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Clean Trucks Settlement a Boon for Clean Air

A message from Richard D. Steinke, Executive Director of Port of Long Beach

October 22, 2009

The recent settlement of a legal challenge to the Port of Long Beach's Clean Trucks Program is good news, not only for the Port, but also for the cause of clean air. Why? Because the lawsuit was a potential roadblock. The settlement, however, clears the way for the Port and the trucking industry to move forward, together, with a program that has been highly successful in reducing air pollution.

The settlement reached earlier this week comes on the heels of the one-year anniversary of the Clean Trucks Program. In its first 12 months, the program has achieved a reduction of air pollution far beyond what was expected by this point.

In an industry where harbor drayage trucks are kept in service for decades, the Clean Trucks Program has already put more than 5,000 new, clean trucks into port service. These big-rigs, which meet the federal Environmental Protection Agency’s strict 2007 emissions standards, are doing more than half of the truck hauling at the Port of Long Beach.

With the settlement of the lawsuit brought by the American Trucking Associations, the  Port is more determined than ever to pursue and achieve the goals of the Clean Trucks Program.

Yet, we’re facing criticism from one of the nation’s largest environmental groups, the Natural Resources Defense Council (NRDC), which says we’re abandoning our environmental goals by settling this lawsuit. That is simply false.

In fact, our environmental goals are being achieved much faster than expected. By January 1, 2010, the program will be nearly two years ahead of schedule in reducing truck air pollution by almost 80 percent. The NRDC said as much less than a month ago, in a news release praising the program for getting dirty trucks off the road.

The new system, agreed to by the ATA in the settlement, simplifies and streamlines our already successful Clean Trucks Program. It requires trucking companies to submit the same detailed information and enter into a binding contract to comply with all environmental, safety and security requirements in order to obtain access to Port terminals.  Under the new registration system, trucking firms still will be required to register their trucks and equip them with electronic devices so we can verify that only clean trucks that meet our tough standards are entering our shipping terminals.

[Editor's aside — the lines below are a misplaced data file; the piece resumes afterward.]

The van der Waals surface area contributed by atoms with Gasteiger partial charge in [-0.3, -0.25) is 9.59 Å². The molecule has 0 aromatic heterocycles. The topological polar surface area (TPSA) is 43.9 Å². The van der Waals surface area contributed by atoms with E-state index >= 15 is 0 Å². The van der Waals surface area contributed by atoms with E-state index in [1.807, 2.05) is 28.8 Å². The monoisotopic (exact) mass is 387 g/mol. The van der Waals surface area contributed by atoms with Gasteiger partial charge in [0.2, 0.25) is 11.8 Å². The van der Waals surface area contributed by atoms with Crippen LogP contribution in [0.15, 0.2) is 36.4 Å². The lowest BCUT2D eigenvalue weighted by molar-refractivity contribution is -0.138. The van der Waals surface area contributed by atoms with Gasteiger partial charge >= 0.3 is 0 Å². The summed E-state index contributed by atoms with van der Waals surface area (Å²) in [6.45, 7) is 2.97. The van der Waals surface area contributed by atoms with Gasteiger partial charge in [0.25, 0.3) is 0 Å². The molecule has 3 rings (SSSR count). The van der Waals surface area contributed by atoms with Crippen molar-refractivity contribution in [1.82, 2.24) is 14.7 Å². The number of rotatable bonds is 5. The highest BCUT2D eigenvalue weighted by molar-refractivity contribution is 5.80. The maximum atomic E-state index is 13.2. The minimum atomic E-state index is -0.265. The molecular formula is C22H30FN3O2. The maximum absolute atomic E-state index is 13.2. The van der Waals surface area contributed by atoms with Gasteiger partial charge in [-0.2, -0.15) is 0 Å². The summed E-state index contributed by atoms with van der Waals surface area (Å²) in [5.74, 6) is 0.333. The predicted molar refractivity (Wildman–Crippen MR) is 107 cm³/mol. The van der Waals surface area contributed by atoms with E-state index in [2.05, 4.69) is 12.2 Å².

The NRDC’s real objection to our program has nothing to do with clean air. By aligning itself with the Teamsters, who have been very public about their campaign to unionize port truckers nationwide, the NRDC is pursuing an agenda beyond air quality.  

Now, as before, our top priority is achieving cleaner air. But we’re determined to do it in a way that does not compromise the trucking industry’s ability to move cargo. By allowing both employee drivers and independent owner-operators in our program, we’re letting the industry determine how it can best achieve our environmental standards.

We don’t have any objection to employee drivers. In crafting the program, we simply decided to give the industry a choice. Under our plan, both larger firms and small business owners have the right to operate.

We can accept differences of opinion on that issue – but we won’t accept the NRDC’s false criticism that the ATA settlement is somehow compromising our environmental goals.

The program is working – well ahead of schedule. The settlement allows us to keep cleaning the air, and removes the last of the legal challenges to this very important tool for reducing air pollution.

We believe we have created a strong, sustainable model that has brought and will continue to bring clean trucks into port drayage.

Our goal with the Clean Trucks Program was to dramatically reduce the smog-forming and diesel particulate air pollution from port-related trucking. We’ve done that, and the settlement assures that we can continue to improve air quality while allowing cargo to keep moving as the air gets cleaner.

(For more information on the ATA lawsuit settlement, click here.)

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